independent

Thursday 13 December 2018

Daughter talks of family pain at Keating sentencing

Jason Keating
Jason Keating

Alison O'Riordan

The daughter of Noel 'Duck Egg' Kirwan who was murdered in the driveway of his Dublin home has told the Special Criminal Court that the 'only thing' her dad was guilty of was 'showing his respect' at a childhood friend's funeral.

Jason Keating (27), of Lower Main Street, Rush, Co Dublin admitted last month to participating in or contributing to activity intending to facilitate the commission by a criminal organisation or any of its members of a serious offence, namely the murder of Mr Kirwan at St Ronan's Drive, Clondalkin, Dublin 22 between December 20 and 22 2016, both dates inclusive.

The offence is contrary to organised crime legislation brought in by Section 72 of the Criminal Justice Act 2006.

Keating was originally tried for the murder of Mr Kirwan but midway through his trial on October 18 he pleaded guilty to facilitating a criminal organisation in committing murder and this plea was accepted by the DPP.

In her victim impact statement, Donna Kirwan said: 'People like this should remember it's not the people who are killed that suffer it's the families who are left behind.'

Donna Kirwan described her dad as a 'grafter' and said that while some of his friends chose to make money the easy way by selling drugs, her father chose to work for a living because that was how he was raised.

The three-judge court also heard that Mr Kirwan's son and daughter talked about ending their lives in the aftermath of their father's death because neither of them could see another way out of the pain and suffering.

The testimony was heard as part of a victim impact statement read by a woman from victim support on behalf of Donna Kirwan to the court during Jason Keating's sentence hearing today.

The non-jury court also heard that the defendant Jason Keating was present at the scene of the murder in Clondalkin and had facilitated the man who discharged the firearm. A 'Gotek7' tracking device was put under Mr Kirwan's car in the weeks leading up to his killing and this could be linked to Keating.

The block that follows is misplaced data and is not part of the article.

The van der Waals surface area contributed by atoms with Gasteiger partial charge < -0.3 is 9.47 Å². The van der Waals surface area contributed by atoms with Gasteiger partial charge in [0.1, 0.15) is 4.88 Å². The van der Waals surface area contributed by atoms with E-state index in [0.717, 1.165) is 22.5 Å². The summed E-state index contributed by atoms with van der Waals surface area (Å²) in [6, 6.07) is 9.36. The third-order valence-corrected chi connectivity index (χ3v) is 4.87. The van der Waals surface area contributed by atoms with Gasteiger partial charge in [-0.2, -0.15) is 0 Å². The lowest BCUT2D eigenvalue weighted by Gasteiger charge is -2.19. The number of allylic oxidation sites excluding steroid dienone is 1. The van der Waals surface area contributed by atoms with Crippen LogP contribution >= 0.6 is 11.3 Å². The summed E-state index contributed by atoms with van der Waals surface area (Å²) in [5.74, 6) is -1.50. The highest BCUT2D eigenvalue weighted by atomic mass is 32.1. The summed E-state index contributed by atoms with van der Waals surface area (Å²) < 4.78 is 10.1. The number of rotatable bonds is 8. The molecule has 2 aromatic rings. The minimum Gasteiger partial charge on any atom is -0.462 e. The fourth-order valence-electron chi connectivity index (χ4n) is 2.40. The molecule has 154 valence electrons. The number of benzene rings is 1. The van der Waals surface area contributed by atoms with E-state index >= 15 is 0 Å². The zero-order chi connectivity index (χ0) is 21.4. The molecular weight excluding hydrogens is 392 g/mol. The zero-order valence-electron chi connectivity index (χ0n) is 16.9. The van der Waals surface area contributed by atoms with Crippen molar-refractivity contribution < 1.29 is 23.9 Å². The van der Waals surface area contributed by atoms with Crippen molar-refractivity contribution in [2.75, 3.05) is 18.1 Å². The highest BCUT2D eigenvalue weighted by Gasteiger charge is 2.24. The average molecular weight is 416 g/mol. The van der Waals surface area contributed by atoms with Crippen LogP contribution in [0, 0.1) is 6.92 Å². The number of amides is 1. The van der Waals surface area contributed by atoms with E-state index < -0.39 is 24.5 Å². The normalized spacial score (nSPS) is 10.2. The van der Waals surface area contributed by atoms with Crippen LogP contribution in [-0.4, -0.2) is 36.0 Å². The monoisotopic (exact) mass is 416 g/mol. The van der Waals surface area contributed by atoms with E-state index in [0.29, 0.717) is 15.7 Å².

Mr Kirwan was sitting in his new Ford Mondeo car on December 22, 2016 when a gunman shot him six times with a Makarov handgun which was later recovered at the scene.

The 62-year-old suffered eight gunshot wounds in total to his head, right arm, chest and abdomen.

The murder of Mr Kirwan arose from a 'notorious feud' between two criminal factions but the deceased had no connection with either side.

Paul Greene SC, prosecuting, asked the court to enter a 'nolle prosequi' on the original charge of murder.

This means the State will not be proceeding with the prosecution in relation to the count of murder.

The deceased's partner, Bernadette Roe, was in the passenger seat of Mr Kirwan's car at the time of the attack. They had just returned from a Christmas lunch in a restaurant in Crumlin with Ms Roe's daughter.

Donna Kirwan, Mr Kirwan's daughter, said in her victim impact statement today that December 22 started off as a normal day for the family but it turned into their 'worst nightmare'.

Ms Kirwan said she was expecting a call from her father that day but instead she received a call from Bernadette's daughter, Carolyn, who sounded in a state of panic and told her she had to come straight out to Clondalkin as Noel had been shot.

'I just remember screaming for somebody to help and a man who works on my floor came running towards me, he grabbed his keys and we ran to his car. I felt like we were in traffic for hours because everyone was out doing their Christmas shopping. I rang Carolyn on the way and said they were working on him in the ambulance,"'she said.

Ms Kirwan said she jumped from the car when they arrived at the scene and began screaming asking people to tell her dad that she was there.

'I asked them where my dad was and Carolyn said 'I'm so sorry Donna he didn't make it'. I couldn't take in what she was saying to me. I begged the police men to let me see him but they said they were sorry that they couldn't,' she said.

Fingal Independent

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